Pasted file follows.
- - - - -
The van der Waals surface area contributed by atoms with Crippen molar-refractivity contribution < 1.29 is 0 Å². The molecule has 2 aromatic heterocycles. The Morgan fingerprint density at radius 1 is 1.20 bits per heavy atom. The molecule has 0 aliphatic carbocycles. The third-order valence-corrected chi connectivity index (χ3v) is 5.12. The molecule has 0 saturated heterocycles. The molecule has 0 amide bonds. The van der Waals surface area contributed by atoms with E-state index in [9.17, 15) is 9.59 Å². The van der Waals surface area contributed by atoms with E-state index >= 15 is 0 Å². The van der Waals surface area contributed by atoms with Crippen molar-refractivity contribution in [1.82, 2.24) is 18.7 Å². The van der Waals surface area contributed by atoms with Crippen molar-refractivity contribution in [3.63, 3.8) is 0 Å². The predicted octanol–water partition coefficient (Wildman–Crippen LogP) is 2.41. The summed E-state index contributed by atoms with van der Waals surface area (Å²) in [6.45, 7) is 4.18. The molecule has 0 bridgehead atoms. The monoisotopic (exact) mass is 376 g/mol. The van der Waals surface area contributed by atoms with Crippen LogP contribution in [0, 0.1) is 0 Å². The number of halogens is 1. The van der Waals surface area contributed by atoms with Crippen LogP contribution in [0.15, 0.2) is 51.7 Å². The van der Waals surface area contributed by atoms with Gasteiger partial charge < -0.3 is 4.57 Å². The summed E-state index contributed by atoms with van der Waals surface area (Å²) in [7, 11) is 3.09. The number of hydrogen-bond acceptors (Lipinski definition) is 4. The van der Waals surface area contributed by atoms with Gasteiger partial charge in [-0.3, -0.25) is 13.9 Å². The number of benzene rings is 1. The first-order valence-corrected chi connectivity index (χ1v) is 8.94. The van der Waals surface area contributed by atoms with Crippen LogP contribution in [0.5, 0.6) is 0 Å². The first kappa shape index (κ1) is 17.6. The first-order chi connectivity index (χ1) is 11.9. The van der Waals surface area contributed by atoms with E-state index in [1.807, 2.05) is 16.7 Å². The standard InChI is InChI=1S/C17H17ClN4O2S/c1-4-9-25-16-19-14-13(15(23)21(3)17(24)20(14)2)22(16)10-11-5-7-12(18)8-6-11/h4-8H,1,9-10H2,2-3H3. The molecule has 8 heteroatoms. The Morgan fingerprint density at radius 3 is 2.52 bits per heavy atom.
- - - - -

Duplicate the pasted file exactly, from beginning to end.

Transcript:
The van der Waals surface area contributed by atoms with Crippen molar-refractivity contribution < 1.29 is 0 Å². The molecule has 2 aromatic heterocycles. The Morgan fingerprint density at radius 1 is 1.20 bits per heavy atom. The molecule has 0 aliphatic carbocycles. The third-order valence-corrected chi connectivity index (χ3v) is 5.12. The molecule has 0 saturated heterocycles. The molecule has 0 amide bonds. The van der Waals surface area contributed by atoms with E-state index in [9.17, 15) is 9.59 Å². The van der Waals surface area contributed by atoms with E-state index >= 15 is 0 Å². The van der Waals surface area contributed by atoms with Crippen molar-refractivity contribution in [1.82, 2.24) is 18.7 Å². The van der Waals surface area contributed by atoms with Crippen molar-refractivity contribution in [3.63, 3.8) is 0 Å². The predicted octanol–water partition coefficient (Wildman–Crippen LogP) is 2.41. The summed E-state index contributed by atoms with van der Waals surface area (Å²) in [6.45, 7) is 4.18. The molecule has 0 bridgehead atoms. The monoisotopic (exact) mass is 376 g/mol. The van der Waals surface area contributed by atoms with Crippen LogP contribution in [0, 0.1) is 0 Å². The number of halogens is 1. The van der Waals surface area contributed by atoms with Crippen LogP contribution in [0.15, 0.2) is 51.7 Å². The van der Waals surface area contributed by atoms with Gasteiger partial charge < -0.3 is 4.57 Å². The summed E-state index contributed by atoms with van der Waals surface area (Å²) in [7, 11) is 3.09. The number of hydrogen-bond acceptors (Lipinski definition) is 4. The van der Waals surface area contributed by atoms with Gasteiger partial charge in [-0.3, -0.25) is 13.9 Å². The number of benzene rings is 1. The first-order valence-corrected chi connectivity index (χ1v) is 8.94. The van der Waals surface area contributed by atoms with Crippen LogP contribution in [0.5, 0.6) is 0 Å². The first kappa shape index (κ1) is 17.6. The first-order chi connectivity index (χ1) is 11.9. The van der Waals surface area contributed by atoms with E-state index in [1.807, 2.05) is 16.7 Å². The standard InChI is InChI=1S/C17H17ClN4O2S/c1-4-9-25-16-19-14-13(15(23)21(3)17(24)20(14)2)22(16)10-11-5-7-12(18)8-6-11/h4-8H,1,9-10H2,2-3H3. The molecule has 8 heteroatoms. The Morgan fingerprint density at radius 3 is 2.52 bits per heavy atom.